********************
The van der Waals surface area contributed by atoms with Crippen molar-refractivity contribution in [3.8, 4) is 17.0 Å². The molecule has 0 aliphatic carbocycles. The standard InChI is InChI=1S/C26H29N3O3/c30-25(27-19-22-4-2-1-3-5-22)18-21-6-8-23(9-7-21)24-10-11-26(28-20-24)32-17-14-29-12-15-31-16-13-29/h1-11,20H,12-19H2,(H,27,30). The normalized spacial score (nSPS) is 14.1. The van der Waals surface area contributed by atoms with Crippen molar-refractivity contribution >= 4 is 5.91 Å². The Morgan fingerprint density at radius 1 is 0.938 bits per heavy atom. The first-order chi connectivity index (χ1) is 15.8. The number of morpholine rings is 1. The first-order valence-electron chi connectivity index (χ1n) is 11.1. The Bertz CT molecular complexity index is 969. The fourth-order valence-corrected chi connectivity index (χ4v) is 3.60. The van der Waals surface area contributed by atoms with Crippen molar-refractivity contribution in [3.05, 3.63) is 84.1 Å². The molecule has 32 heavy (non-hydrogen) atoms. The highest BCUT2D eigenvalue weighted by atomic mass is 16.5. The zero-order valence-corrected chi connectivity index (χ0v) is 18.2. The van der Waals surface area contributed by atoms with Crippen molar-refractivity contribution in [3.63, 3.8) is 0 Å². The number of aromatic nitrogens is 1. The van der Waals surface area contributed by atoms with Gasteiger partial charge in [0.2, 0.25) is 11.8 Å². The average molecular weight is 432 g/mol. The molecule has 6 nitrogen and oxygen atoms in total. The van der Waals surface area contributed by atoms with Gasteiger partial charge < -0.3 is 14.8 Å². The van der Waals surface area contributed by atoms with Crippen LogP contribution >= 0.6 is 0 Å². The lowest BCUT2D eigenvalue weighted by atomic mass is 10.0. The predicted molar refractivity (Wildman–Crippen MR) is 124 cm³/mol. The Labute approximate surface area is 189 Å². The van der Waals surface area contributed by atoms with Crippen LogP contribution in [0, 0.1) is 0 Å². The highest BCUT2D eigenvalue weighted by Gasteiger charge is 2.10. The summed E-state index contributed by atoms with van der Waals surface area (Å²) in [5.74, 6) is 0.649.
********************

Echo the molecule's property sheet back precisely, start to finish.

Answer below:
The van der Waals surface area contributed by atoms with Crippen molar-refractivity contribution in [3.8, 4) is 17.0 Å². The molecule has 0 aliphatic carbocycles. The standard InChI is InChI=1S/C26H29N3O3/c30-25(27-19-22-4-2-1-3-5-22)18-21-6-8-23(9-7-21)24-10-11-26(28-20-24)32-17-14-29-12-15-31-16-13-29/h1-11,20H,12-19H2,(H,27,30). The normalized spacial score (nSPS) is 14.1. The van der Waals surface area contributed by atoms with Crippen molar-refractivity contribution >= 4 is 5.91 Å². The Morgan fingerprint density at radius 1 is 0.938 bits per heavy atom. The first-order chi connectivity index (χ1) is 15.8. The number of morpholine rings is 1. The first-order valence-electron chi connectivity index (χ1n) is 11.1. The Bertz CT molecular complexity index is 969. The fourth-order valence-corrected chi connectivity index (χ4v) is 3.60. The van der Waals surface area contributed by atoms with Crippen molar-refractivity contribution in [3.05, 3.63) is 84.1 Å². The molecule has 32 heavy (non-hydrogen) atoms. The highest BCUT2D eigenvalue weighted by atomic mass is 16.5. The zero-order valence-corrected chi connectivity index (χ0v) is 18.2. The van der Waals surface area contributed by atoms with Crippen molar-refractivity contribution in [3.63, 3.8) is 0 Å². The number of aromatic nitrogens is 1. The van der Waals surface area contributed by atoms with Gasteiger partial charge in [0.2, 0.25) is 11.8 Å². The average molecular weight is 432 g/mol. The molecule has 6 nitrogen and oxygen atoms in total. The van der Waals surface area contributed by atoms with Gasteiger partial charge < -0.3 is 14.8 Å². The van der Waals surface area contributed by atoms with Crippen LogP contribution >= 0.6 is 0 Å². The lowest BCUT2D eigenvalue weighted by atomic mass is 10.0. The predicted molar refractivity (Wildman–Crippen MR) is 124 cm³/mol. The Labute approximate surface area is 189 Å². The van der Waals surface area contributed by atoms with Crippen LogP contribution in [0, 0.1) is 0 Å². The highest BCUT2D eigenvalue weighted by Gasteiger charge is 2.10. The summed E-state index contributed by atoms with van der Waals surface area (Å²) in [5.74, 6) is 0.649.